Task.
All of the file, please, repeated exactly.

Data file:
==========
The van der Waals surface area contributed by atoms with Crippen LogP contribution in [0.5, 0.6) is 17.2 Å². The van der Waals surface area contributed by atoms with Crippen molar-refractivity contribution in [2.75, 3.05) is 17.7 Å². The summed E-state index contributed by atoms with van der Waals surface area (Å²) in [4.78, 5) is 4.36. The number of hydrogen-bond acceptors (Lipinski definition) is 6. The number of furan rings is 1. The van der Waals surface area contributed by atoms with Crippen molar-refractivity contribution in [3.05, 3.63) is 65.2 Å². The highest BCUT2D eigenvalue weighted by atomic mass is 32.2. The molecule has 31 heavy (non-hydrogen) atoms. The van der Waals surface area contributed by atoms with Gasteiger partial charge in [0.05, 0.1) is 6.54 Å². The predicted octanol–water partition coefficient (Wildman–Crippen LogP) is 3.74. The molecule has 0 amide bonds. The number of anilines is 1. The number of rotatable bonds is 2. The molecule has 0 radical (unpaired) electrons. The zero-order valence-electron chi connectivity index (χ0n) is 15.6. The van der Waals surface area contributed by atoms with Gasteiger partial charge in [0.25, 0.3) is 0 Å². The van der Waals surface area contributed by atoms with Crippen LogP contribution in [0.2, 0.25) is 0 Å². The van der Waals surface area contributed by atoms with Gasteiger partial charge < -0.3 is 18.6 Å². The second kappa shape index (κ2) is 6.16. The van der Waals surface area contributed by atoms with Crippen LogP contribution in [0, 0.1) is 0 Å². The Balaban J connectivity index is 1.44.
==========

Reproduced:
The van der Waals surface area contributed by atoms with Crippen LogP contribution in [0.5, 0.6) is 17.2 Å². The van der Waals surface area contributed by atoms with Crippen molar-refractivity contribution in [2.75, 3.05) is 17.7 Å². The summed E-state index contributed by atoms with van der Waals surface area (Å²) in [4.78, 5) is 4.36. The number of hydrogen-bond acceptors (Lipinski definition) is 6. The number of furan rings is 1. The van der Waals surface area contributed by atoms with Crippen molar-refractivity contribution in [3.05, 3.63) is 65.2 Å². The highest BCUT2D eigenvalue weighted by atomic mass is 32.2. The molecule has 31 heavy (non-hydrogen) atoms. The van der Waals surface area contributed by atoms with Gasteiger partial charge in [0.05, 0.1) is 6.54 Å². The predicted octanol–water partition coefficient (Wildman–Crippen LogP) is 3.74. The molecule has 0 amide bonds. The number of anilines is 1. The number of rotatable bonds is 2. The molecule has 0 radical (unpaired) electrons. The zero-order valence-electron chi connectivity index (χ0n) is 15.6. The van der Waals surface area contributed by atoms with Gasteiger partial charge in [0.25, 0.3) is 0 Å². The van der Waals surface area contributed by atoms with Crippen LogP contribution in [0.2, 0.25) is 0 Å². The van der Waals surface area contributed by atoms with Gasteiger partial charge < -0.3 is 18.6 Å². The second kappa shape index (κ2) is 6.16. The van der Waals surface area contributed by atoms with Crippen LogP contribution in [0, 0.1) is 0 Å². The Balaban J connectivity index is 1.44.